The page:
Did you know you can push on pressure points on your body at home, and relieve things like nausea, headaches, anxiety, depression and even a sore throat? Our highly trained Los Angeles Massage Therapist Michael Canvin has been using the acupressure technique for over 20 years, and now he's sharing his wisdom with you! Read how to do an at-home acupressure massage to help you relax and heal...
Acupressure stems from ancient Chinese medicine, where it's believed that many energy lines run through our bodies, also known as meridians. These meridians run all the way from our fingertips to our brains and toes and connect to all our organs, enabling a system of communication. Through the meridians runs a vital energy, known as qi (chi). Like in Ayurveda, it's believed that when there are blockages or imbalances in our meridians, we get ill. Acupressure and the related technique acupuncture can relieve these blockages and imbalances.
Acupressure Massage Technique
All along the meridians in our bodies lie pressure points, which are often connected to organs. During an acupressure massage session, acupressure practitioners use their fingers, palms, elbows, feet or a device to target specific target points. They apply gentle, gradual, but steady pressure on the pressure points for about three minutes, until they sense a soft pulse under their finger. This pulse is called the therapeutic pulse. When practitioners feel this they know the blockage or imbalance has been relieved, and that they can move on to another point.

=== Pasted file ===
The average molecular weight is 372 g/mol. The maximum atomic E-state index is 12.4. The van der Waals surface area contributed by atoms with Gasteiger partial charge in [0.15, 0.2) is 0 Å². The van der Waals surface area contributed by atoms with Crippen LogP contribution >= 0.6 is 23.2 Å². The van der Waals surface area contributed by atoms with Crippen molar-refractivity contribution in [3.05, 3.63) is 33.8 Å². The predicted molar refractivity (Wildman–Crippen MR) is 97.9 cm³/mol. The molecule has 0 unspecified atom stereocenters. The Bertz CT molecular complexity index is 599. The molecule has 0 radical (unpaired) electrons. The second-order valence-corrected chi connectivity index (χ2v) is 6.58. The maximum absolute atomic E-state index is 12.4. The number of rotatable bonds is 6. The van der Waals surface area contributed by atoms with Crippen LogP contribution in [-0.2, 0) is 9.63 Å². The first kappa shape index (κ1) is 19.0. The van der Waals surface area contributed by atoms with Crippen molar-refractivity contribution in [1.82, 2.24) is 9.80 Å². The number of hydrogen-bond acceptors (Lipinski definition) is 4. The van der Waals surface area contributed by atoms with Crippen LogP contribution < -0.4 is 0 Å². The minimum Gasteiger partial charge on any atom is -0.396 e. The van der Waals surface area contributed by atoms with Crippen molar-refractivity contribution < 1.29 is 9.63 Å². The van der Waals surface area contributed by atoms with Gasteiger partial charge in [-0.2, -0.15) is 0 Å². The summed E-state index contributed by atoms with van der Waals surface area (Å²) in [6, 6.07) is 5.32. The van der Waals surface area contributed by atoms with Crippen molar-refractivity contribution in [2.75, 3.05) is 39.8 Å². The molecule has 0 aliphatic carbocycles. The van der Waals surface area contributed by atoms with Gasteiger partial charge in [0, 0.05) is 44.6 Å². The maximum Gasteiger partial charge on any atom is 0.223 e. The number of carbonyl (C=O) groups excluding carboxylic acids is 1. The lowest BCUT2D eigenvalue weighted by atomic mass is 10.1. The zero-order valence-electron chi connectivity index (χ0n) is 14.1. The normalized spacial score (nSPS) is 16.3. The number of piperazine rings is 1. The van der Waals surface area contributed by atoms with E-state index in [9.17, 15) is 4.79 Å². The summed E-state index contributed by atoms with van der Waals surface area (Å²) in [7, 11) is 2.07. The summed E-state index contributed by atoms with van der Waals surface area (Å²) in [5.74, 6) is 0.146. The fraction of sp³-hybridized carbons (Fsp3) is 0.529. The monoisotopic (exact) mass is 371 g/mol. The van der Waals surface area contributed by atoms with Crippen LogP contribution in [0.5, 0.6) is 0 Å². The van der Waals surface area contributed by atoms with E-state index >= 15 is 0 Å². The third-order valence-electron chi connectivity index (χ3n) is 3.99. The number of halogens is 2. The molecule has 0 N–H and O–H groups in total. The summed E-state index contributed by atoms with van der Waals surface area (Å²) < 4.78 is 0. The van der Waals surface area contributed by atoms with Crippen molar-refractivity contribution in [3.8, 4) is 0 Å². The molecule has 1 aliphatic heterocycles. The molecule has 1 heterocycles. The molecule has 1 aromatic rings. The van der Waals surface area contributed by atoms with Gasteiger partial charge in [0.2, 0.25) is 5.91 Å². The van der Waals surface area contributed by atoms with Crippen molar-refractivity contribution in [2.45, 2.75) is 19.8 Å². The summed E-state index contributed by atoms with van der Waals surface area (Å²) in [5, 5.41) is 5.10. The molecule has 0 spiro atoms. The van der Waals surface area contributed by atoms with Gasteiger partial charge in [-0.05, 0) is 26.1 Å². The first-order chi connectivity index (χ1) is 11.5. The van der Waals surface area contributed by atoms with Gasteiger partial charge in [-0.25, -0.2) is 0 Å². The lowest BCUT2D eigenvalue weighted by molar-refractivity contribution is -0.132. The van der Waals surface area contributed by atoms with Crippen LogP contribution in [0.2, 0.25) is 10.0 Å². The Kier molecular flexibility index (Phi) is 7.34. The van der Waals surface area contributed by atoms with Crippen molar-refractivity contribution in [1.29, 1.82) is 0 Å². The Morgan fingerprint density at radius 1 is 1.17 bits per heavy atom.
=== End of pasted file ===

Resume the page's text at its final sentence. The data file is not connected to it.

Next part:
The Biggest Pressure Points & Their Acupressure Benefits
There are hundreds of pressure points along our body's meridians, but these are the ones most commonly targeted:
Large Intestine 4 Pressure Point (LI4)
Where to find it: In between your thumb and index finger. Helps with: headaches, sore throat, fever, lower back pain, and postopreative pain.
Liver 3 Pressure Point (LR-3)
Where to find it: In between your two biggest toes. Helps with: menstrual cramps, headaches, vision problems, shortness of breath, lower back pain and insomnia.
Spleen 6 Pressure Point (SP-6)
Where to find it: About three finger widths above your inner anklebone on the lower calf muscle. Helps with: abdominal pain, digestive problems, insomnia, dizziness, and pain in the lower back, knee, ankle and foot. This pressure point is a contraindication during pregnancy!
Stomach 36 Pressure Point (ST-36)
Where to find it: About a hand's length below your kneecap on the outside of your lower leg. Helps with: Almost any digestive issue imaginable, heartburn, nausea and hiccups. It also an invigorating effect on your body.
Pericardium 6 Pressure Point (PC-6)
Where to find it: in the groove between the two large tendons on the inside of your wrist, the ones that start at the bottom of your palm. Helps with: nausea after surgery and chemotherapy, from motion sickness and related to pregnancy.
How To Do Your Own Acupressure Massage
Choose a pressure point and then use prolonged finger pressure directly on that point. Do it in a steady and gradual way for about three minutes, and then move on to another point. Before starting on your own though, Spa Sophia's massage miracle worker Michael Canvin highly recommends to see an acupressure practitioner first.